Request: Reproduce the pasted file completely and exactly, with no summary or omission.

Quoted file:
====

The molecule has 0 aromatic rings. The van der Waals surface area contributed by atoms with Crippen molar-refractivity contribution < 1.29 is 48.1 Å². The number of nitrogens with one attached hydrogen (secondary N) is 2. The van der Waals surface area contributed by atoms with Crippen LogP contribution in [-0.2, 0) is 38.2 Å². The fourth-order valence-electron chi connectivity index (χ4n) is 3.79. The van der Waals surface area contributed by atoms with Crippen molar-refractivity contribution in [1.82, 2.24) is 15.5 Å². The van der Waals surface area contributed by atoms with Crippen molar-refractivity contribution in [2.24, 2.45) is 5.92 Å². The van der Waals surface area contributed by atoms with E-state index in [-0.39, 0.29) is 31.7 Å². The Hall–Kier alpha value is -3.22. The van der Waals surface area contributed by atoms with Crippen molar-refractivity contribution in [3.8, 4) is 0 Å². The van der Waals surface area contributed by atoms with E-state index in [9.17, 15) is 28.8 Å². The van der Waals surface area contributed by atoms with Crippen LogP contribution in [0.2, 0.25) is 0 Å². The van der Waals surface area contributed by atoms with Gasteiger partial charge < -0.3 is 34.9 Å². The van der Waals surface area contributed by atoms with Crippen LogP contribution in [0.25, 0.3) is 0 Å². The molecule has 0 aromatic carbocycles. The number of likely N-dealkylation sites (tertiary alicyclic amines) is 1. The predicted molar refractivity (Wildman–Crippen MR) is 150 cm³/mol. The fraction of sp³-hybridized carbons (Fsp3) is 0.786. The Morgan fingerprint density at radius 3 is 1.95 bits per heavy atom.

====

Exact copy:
The molecule has 0 aromatic rings. The van der Waals surface area contributed by atoms with Crippen molar-refractivity contribution < 1.29 is 48.1 Å². The number of nitrogens with one attached hydrogen (secondary N) is 2. The van der Waals surface area contributed by atoms with Crippen LogP contribution in [-0.2, 0) is 38.2 Å². The fourth-order valence-electron chi connectivity index (χ4n) is 3.79. The van der Waals surface area contributed by atoms with Crippen molar-refractivity contribution in [1.82, 2.24) is 15.5 Å². The van der Waals surface area contributed by atoms with Crippen molar-refractivity contribution in [2.24, 2.45) is 5.92 Å². The van der Waals surface area contributed by atoms with E-state index in [-0.39, 0.29) is 31.7 Å². The Hall–Kier alpha value is -3.22. The van der Waals surface area contributed by atoms with Crippen molar-refractivity contribution in [3.8, 4) is 0 Å². The van der Waals surface area contributed by atoms with E-state index in [9.17, 15) is 28.8 Å². The van der Waals surface area contributed by atoms with Crippen LogP contribution in [0.2, 0.25) is 0 Å². The van der Waals surface area contributed by atoms with Gasteiger partial charge < -0.3 is 34.9 Å². The van der Waals surface area contributed by atoms with Crippen LogP contribution in [0.25, 0.3) is 0 Å². The molecule has 0 aromatic carbocycles. The number of likely N-dealkylation sites (tertiary alicyclic amines) is 1. The predicted molar refractivity (Wildman–Crippen MR) is 150 cm³/mol. The fraction of sp³-hybridized carbons (Fsp3) is 0.786. The Morgan fingerprint density at radius 3 is 1.95 bits per heavy atom.